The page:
Topic 4: Reflective Summary

In my reflective summary for Topic 3, I noted how Aliyu’s use of a current social media trend within his blog was really effective.  This influenced my approach to Topic 4, prompting me to highlight a current, widely covered topic on social media, the eclipse, and the ethics behind hashtag ‘hijacking’ by businesses and corporations.

Liveblogging varsity this year gave me the skills to embed relevant tweets but, frustratingly, Youtube did not allow embedding of John Oliver’s video.  I tried to counteract this by providing a screenshot of the video as a hyperlink.  However, I fear many people may not have watched it because it was not embed within the post.  Nevertheless, I still included it as I felt it held many relevant points.

Olivia’s blog post covered the ethics of celebrity endorsement on social media.  I thought the video included in her post strengthened her point about celebrity influence online, and how they can abuse this by pretending to be consumers (when they are in fact being paid). What struck me, however, was whether celebrity endorsement of their own products or services was also deemed as ‘unethical’, or simply as advertising.

Hayley’s blog post similarly covered a celebrity on twitter – Courtney Love – but in terms of libel defamation.  As I mentioned in my comment, I had not actually heard of the legal case I enjoyed learning about it.  Though Hayley continued to discuss the ethics of employers controlling employees’ use of social media out of the office (in terms of speech), I tried to highlight that employers are not always able to control them ‘in-house’, using the example of HMV.

Overall, Topic 4 has been really engaging and it’s been interesting to read a variety of responses, and comments, on the module.

 

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Topic 4: Social Media, Businesses and Ethics

Social media is a great tool for businesses.  Not only can they communicate with customers on an accessible (and increasingly popular) platform, but they can promote products and services to a massive audience – Twitter alone has over 270 million active users.[1]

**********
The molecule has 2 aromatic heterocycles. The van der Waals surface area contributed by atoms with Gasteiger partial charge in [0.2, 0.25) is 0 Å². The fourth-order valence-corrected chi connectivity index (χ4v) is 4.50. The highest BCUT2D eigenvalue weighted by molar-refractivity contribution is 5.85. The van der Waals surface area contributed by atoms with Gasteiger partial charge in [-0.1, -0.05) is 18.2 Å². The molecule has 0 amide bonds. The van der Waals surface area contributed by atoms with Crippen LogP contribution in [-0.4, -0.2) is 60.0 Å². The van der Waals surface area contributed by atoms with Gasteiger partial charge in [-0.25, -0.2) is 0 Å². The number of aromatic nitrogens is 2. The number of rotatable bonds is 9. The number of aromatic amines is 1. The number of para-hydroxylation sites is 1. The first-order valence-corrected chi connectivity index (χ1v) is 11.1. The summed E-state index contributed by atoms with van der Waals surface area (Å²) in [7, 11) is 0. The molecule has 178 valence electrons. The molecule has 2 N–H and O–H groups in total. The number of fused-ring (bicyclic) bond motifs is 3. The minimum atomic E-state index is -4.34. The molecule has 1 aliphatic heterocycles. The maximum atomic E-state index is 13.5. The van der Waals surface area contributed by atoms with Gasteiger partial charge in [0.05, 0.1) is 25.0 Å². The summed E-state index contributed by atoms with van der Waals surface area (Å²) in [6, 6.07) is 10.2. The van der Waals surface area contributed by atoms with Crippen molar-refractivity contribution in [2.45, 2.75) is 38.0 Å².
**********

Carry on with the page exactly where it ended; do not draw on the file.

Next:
When it comes to advertising, Twitter is also key to a successful campaign.  There’s now even the term ‘reactervising’: when businesses react to live events with adverts.  A famous example of this was the Super Bowl blackout.  You can read more about that here. [2] 

But when does advertising on social media become unethical? When does ‘hijacking’ of hashtags go wrong?

Though I won’t be focusing on privacy in this post, this also raises the question of whether advertising on social media is ever ethical (specifically with regards to targeted advertisements). If you’re interested in digital privacy, watch this TED Talk.

This week, I looked to see which companies would ‘hijack’ the #eclipse2015 on Twitter to promote their brand, rather than contribute to the discussion of the eclipse. Below is a handful that stood out (with BMW’s perhaps being the least subtle).

#Eclipse2015

Persil:

Kopparberg UK:

BMW:

Oreo Cookie, however, launched their own hashtag: #oreoeclipse.  This was also successful, and arguably more ‘ethical’ since it didn’t ‘piggyback’ an existing hashtag trend:

Though the above examples are not offensive, John Oliver collects a number of inappropriate and unethical uses of corporations ‘hijacking’ hashtags.  In fact, he argues that corporations on Twitter are entirely inappropriate, comparing them to uninvited guests at a cocktail party.  This raises an interesting point on whether businesses abuse Twitter’s status as ‘a platform of communication’.[3]

Click image to view the video

Click image to view video

John Oliver shames corporations for their unethical approach to meaningful hashtags. However,  a recent BBC podcast argues  big corporations ‘can’t feel guilt’ when they publicly shamed online.  Instead, they have a ‘soft underbelly’ to shame, purely because they care about their ‘reputation’. [4]  This makes them different to individuals like Jamie Stone, who as a result of being publicly shamed online became ‘racked by PTSD, depression and insomnia’.[5]

Twitter has ‘given a megaphone to people who enjoy shouting’ [3] but this megaphone has also been given to businesses and corporations, who don’t feel the same effects of shame. It would be harmful for businesses to avoid social media altogether, as I explained in the introduction, but they tread a thin line between ethical and unethical when hijacking hashtags.

 

 

 

[1] Team Caffeine, ’10 Remarkable Twitter Statistics for 2015′, http://lorirtaylor.com/twitter-statistics-2015/

[2] Nat Ives and Rupal Parekh, ‘Marketers Jump on Super Bowl Blackout with Real-Time Twitter Campaigns’, http://adage.com/article/special-report-super-bowl/marketers-jump-super-bowl-blackout-twitter/239575/

[3] ‘Twitter Abuse: Easy on the Messenger’, http://www.theguardian.com/commentisfree/2014/jan/24/twitter-abuse-abusive-tweets-editorial?CMP=twt_gu

[4] ‘Shame with Jon Ronson’, BBC, http://t.co/CExQzd2BOI

[5] Jon Ronson, ‘How One Stupid Tweet Blew Up Justine Sacco’s Life’, http://www.nytimes.com/2015/02/15/magazine/how-one-stupid-tweet-ruined-justine-saccos-life.html

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